Like any SoCal kid, I relied on marketers to remind me what season it was supposed to be. Fall catalogues depicted children bundled up in scarves and sweaters, kicking piles of leaves and thrilled about returning 'back to school.' I loved the idea of needing those clothes, but they'd only be practical for over air conditioned classrooms, not the temperature outdoors.

My student days are long gone, but the coolness in the air brings back those feelings of excitement and expectation surrounding the first day of school. Who will my teacher be? Which of my friends will be in my class? As the season goes on, there's always something new to look forward to. Once you've settled in to your classroom routine, there's your Halloween costume to plan. When you're left with nothing but Jujy Fruits and Smarties (bleh), you can begin to think about feasting on something other than candy: Thanksgiving dinner. And when you've eaten your last turkey sandwich, it's time to string lights around your Christmas tree (but you've actually been itemizing your wish list since September).

It didn't matter that the transition to fall required only jeans and a light sweatshirt for chilly mornings instead of the shorts and T-shirt that is the norm from March to October. We watched the store window displays and the classroom bulletin boards rotate from apples to jack-o'-lanterns to turkeys to Santa and for me, that was just as good a season as any.

Here in Australia, though, everything is different. The seasons are reversed, so the changes in temperature that we're used to in November and December occur here in May and June. Here we are in the first week of June; the weather is slightly cooler, light breezes blow crackling brown leaves off the trees, surely pumpkins will begin appearing on doorsteps, but they don't. It's a little bit like the twilight zone; kids aren't going back to school because they've been there since January. Somehow, this is fall, but the stores aren't selling pumpkin carving kits and Thanksgiving turkey tea towels. Hold on... this is winter with chilly mornings, early sunsets, wet weather and NO CHRISTMAS. It's actually kind of awful. Didn't the wicked queen of Narnia cast a spell on the land that made it always winter, but never Christmas? I wonder if Australia would be a kind of hell for C.S. Lewis. I certainly wouldn't call it hell, but it does remind me that I'm down unda, in a place where my expectations feel upside down.

As Australia was first settled by English people, we aren't the only ones who feel like Santa on a sleigh makes more sense than Santa on a surfboard. Thus, the good folks in the Blue Mountains host a Yulefest in July when there's a chill in the air, occasionally a bit of snow on the ground and clearly, nothing else this side of Labour Day to look forward to. (Thank you, benevolent marketing geniuses for saving us from our seasonal-holiday delusions).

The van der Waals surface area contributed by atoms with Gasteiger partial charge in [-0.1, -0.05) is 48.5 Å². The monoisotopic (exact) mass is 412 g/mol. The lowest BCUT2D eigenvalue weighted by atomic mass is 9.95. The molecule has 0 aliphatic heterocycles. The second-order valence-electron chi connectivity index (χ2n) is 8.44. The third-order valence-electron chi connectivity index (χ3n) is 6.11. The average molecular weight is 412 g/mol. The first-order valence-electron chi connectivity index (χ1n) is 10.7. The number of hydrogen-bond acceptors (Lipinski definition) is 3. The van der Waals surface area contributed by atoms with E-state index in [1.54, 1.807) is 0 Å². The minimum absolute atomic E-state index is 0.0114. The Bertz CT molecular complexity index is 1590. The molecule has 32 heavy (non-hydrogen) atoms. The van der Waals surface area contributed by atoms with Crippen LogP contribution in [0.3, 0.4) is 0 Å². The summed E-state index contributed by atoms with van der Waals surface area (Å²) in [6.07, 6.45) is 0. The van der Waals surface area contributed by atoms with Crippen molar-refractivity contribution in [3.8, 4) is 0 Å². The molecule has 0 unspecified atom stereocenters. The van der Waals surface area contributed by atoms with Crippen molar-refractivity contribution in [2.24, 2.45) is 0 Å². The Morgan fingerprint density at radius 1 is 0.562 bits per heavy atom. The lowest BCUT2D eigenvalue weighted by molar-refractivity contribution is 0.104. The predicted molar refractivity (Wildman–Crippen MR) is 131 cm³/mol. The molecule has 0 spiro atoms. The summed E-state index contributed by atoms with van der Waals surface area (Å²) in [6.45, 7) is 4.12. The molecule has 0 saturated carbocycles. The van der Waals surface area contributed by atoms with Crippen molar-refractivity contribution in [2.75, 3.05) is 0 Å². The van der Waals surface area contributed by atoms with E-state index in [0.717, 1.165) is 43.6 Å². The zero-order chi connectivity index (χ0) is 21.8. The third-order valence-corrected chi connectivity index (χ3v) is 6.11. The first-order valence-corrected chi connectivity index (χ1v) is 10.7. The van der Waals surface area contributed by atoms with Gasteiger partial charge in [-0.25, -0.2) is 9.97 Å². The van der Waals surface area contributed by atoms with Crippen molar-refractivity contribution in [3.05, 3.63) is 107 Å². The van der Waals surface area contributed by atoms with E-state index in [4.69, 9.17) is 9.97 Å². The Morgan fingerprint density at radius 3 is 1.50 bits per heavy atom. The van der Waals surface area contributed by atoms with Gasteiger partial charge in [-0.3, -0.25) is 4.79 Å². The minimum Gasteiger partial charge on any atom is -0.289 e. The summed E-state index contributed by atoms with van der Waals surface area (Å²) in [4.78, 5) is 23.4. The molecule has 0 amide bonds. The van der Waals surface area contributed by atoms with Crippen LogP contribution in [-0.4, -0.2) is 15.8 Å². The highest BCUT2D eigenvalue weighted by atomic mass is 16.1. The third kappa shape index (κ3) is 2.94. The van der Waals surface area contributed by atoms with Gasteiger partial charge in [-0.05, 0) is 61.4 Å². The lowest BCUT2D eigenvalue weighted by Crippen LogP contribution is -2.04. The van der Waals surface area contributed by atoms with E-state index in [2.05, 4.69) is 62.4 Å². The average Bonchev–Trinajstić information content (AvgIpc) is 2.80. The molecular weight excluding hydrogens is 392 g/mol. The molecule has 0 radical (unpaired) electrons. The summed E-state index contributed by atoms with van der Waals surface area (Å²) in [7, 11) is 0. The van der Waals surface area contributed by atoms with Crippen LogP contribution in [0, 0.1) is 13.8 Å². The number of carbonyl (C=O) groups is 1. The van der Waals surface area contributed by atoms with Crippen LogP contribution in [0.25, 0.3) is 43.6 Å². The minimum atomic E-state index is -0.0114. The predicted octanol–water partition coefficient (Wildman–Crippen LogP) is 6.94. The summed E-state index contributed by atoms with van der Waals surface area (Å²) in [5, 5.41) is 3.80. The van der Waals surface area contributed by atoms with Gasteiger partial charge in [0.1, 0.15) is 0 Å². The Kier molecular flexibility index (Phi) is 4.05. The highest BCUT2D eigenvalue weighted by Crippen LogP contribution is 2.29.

Anyway, you too can join in the Yuletide fun any Saturday night in July at the Mountain Heritage Hotel & Spa in Katoomba. One hundred and thirty dollars buys you a six course Christmas dinner with a roast, pudding and all the trimmings. A pianist plays Christmas songs and all are expected to sing along. At some point during the evening, Santa's going to make an appearance to spread holiday cheer. It sounds like a touristy, cheesy way to celebrate a holiday that gets more than its share of attention and money later in the year, but we couldn't resist. We booked a table for ourselves, my mom and four of our friends. Will the food taste like Christmas dinners of the past? Will Santa's beard look real? Does he know that I still want a pony even though I'm grown up, married and live in a high-rise apartment? Who knows, but it will probably be the merriest Christmas in July we've ever had.

Because this continent is a land of extremes (lush coastlines and barren outback desert, etc.), it seems fitting that all significant holidays are crammed into a single season: summer. I can imagine a modern day creation myth in which the gambling-obsessed Aussies established their calendar with a roll of the dice. They lost on winter, but upped the ante to double or nothing on summer and won big. After a wet, chilly winter, the spring/summer season is kicked off with a huge horse racing event. Apparently it takes place in Melbourne, but is celebrated and watched nationally, like the Superbowl, but with hats and on a weekday. Then, of course, there's Christmas, New Year and Australia Day (this country's Fourth of July, but on January 26). Don't forget that all of these events take place during summer vacation. As a kid, the two happiest times of the year are Christmas and summer vacation; can you imagine experiencing both at the same time? I can't, but I'm going to try.